How to choose the best lenses for your glasses
The lenses you choose for your spectacles — even more than frames — will determine how happy you are with your eye-wear.
Buying spectacle lenses is not an easy task, there are so many choices for lenses and coatings, without expert advice it's easy to be confused about what's worth buying.
This buying guide will help you cut through the hype about different types of spectacle lenses and help you choose lenses and coatings that offer the best features and value for your needs.
Why choosing the right spectacle lenses is so important
When buying spectacles, while the frame you choose is key to your appearance and your comfort, it's the spectacle lenses you choose that influence not only your appearance, but most importantly your vision, comfort, and safety.
A common mistake people often make when buying spectacles is not spending enough time considering their choices of spectacle lens materials, designs and coatings.
This article gives you the basics you need to know to buy spectacles lenses wisely.
The following information applies to all prescription lenses for glasses — whether you need single vision lenses to correct short sightedness, long sightedness, and/or astigmatism, or you need progressive lenses, bifocals or other multifocal lenses to also correct presbyopia.
Spectacle lens materials - features and benefits
In the early days of vision correction, all spectacle lenses were made of glass.
Today less than 5% of all lenses are made of glass. They are heavy and can break easily, potentially causing serious harm to the eye or even loss of an eye. For these reasons, glass lenses are a fading choice for spectacles.
In 1947, the Armorlite Lens Company in California introduced the first lightweight plastic spectacle lenses. The lenses were made of a plastic polymer called CR-39, an abbreviation for "Columbia Resin 39," because it was the 39th formulation of a thermal-cured plastic developed by PPG Industries in the early 1940s.
Because of its light weight (about half the weight of glass), low cost and good optical qualities, CR-39 plastic, though an old material, remains a popular for spectacle lenses even today.
In the early 1970s, Gentex Corporation introduced the first polycarbonate lenses for safety glasses. Later that decade and in the 1980s, polycarbonate lenses became increasing popular and remain so today.
Originally developed for helmet visors for the US Air Force, for "bulletproof glass" for banks and other safety applications, polycarbonate is significantly lighter and more impact-resistant than CR-39 plastic, making it a preferred material for children's eye-wear, safety glasses and sports eye-wear.
Another lightweight spectacle lens material with good impact-resistant properties like polycarbonate is Trivex (PPG Industries), which was introduced for eye-wear in 2001.
High-index plastic lenses
In the past 20 years, in response to the demand for thinner, lighter spectacles, a number of lens manufacturers have introduced high-index plastic lenses. These lenses are thinner and lighter than CR-39 plastic lenses because they have a higher index of refraction (see below) and may also have a lower specific gravity.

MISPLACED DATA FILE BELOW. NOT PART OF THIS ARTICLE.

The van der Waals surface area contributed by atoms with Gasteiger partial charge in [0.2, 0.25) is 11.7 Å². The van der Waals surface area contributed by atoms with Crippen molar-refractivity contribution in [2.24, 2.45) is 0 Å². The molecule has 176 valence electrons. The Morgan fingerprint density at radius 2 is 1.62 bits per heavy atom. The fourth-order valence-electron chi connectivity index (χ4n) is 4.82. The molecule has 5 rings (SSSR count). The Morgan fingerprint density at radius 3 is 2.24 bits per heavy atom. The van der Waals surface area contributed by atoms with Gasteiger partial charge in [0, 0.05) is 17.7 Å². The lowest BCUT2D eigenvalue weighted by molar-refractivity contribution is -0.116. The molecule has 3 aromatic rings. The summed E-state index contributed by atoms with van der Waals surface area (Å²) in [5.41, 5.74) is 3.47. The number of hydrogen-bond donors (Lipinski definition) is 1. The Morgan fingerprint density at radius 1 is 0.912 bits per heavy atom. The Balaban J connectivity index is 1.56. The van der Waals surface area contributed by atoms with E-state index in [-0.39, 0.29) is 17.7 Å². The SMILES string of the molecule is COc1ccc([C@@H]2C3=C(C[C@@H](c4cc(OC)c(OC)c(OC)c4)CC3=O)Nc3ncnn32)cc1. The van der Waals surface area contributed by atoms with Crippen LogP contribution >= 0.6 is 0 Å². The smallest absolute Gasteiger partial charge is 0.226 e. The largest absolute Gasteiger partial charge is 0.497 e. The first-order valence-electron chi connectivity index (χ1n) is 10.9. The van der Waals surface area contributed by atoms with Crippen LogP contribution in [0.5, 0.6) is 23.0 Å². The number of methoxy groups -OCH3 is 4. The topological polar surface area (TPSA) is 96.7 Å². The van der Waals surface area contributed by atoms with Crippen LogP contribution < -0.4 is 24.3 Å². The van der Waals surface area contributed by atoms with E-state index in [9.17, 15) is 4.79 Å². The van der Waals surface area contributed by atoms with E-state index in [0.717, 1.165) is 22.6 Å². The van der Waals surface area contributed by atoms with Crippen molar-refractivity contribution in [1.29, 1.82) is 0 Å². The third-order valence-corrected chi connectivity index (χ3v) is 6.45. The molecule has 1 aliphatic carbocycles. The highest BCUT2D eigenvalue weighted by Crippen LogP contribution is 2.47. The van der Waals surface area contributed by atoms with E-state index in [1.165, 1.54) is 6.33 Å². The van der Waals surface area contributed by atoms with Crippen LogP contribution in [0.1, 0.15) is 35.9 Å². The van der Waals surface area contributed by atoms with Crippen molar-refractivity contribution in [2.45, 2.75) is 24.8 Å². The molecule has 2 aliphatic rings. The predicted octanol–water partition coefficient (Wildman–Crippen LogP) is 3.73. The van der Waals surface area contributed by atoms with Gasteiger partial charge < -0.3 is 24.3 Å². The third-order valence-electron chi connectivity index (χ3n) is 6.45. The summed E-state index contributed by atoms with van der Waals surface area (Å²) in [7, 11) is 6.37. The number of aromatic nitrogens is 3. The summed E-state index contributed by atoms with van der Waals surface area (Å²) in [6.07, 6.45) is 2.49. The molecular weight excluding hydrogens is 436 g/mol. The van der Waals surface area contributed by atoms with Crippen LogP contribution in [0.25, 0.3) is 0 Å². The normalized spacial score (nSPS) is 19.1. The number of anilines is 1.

Here are popular spectacle lens materials, arranged in order of refractive index and lens thickness (pretty good indicators of cost). Except for the crown glass, these are all plastic materials.
|Lens Material||Refractive Index||Abbe Value||Key Features and Benefits|
|High-index plastics||1.70 to 1.74||36 (1.70)
|The thinnest lenses available.
Block 100 percent UV.
|High-index plastics||1.60 to 1.67||36 (1.60)
|Thin and lightweight.
Block 100 percent UV.
Less costly than 1.70-1.74 high-index lenses.
|Tribrid||1.60||41||Thin and lightweight.
Significantly more impact-resistant than CR-39 plastic and high-index plastic lenses (except polycarbonate and Trivex).
Higher Abbe value than polycarbonate.
Downside: Not yet available in a wide variety of lens designs.
|Polycarbonate||1.586||30||Superior impact resistance.
Blocks 100 percent UV.
Lighter than high-index plastic lenses.
|Trivex||1.54||45||Superior impact resistance.
Blocks 100 percent UV.
Higher Abbe value than polycarbonate.
Lightest lens material available.
|CR-39 plastic||1.498||58||Excellent optics.
|Crown glass||1.523||59||Excellent optics.
Downsides: heavy, breakable.
Index of refraction
The index of refraction (or refractive index) of a spectacle lens material is a number that is a relative measure of how efficiently the material refracts (bends) light, which depends on how fast light travels through the material.
Specifically, the refractive index of a lens material is the ratio of the speed of light in a vacuum (like space), divided by the speed of light in the lens material.
For example, the index of refraction of CR-39 plastic is 1.498, which mean light travels roughly 50 percent slower through CR-39 plastic than it does through a vacuum.
The higher the refractive index of a material, the slower light moves through it, which results in greater bending (refracting) of the light rays. So the higher the refractive index of a lens material, the less lens material is required to bend light to the same degree as a lens with a lower refractive index.
In other words, for a given spectacle lens power, a lens made of a material with a high refractive index will be thinner than a lens made of a material with a lower refractive index.
The refractive index of current spectacle lens materials ranges from 1.5 (CR-39 plastic) to 1.74 (a specific variety of high-index plastic). So for the same prescription power and lens design, a lens made of CR-39 plastic will be the thickest lens available, and a 1.74 high-index plastic lens will be the thinnest.
The Abbe value (or Abbe number) of a lens material is an objective measure of how widely the lens disperses different wavelengths of light as light passes through it, (like a prism splits light into its colours). Lens materials with a low Abbe value have higher dispersion, which in higher prescriptions can cause noticeable chromatic aberration — e.g. visible as coloured edges on fluorecent lights.
When present, chromatic aberration is only noticeable when looking through the edges of spectacle lenses. It doesn't exist when looking directly through the central optical zone of the lenses as the eye's own chromatic aberration is much greater.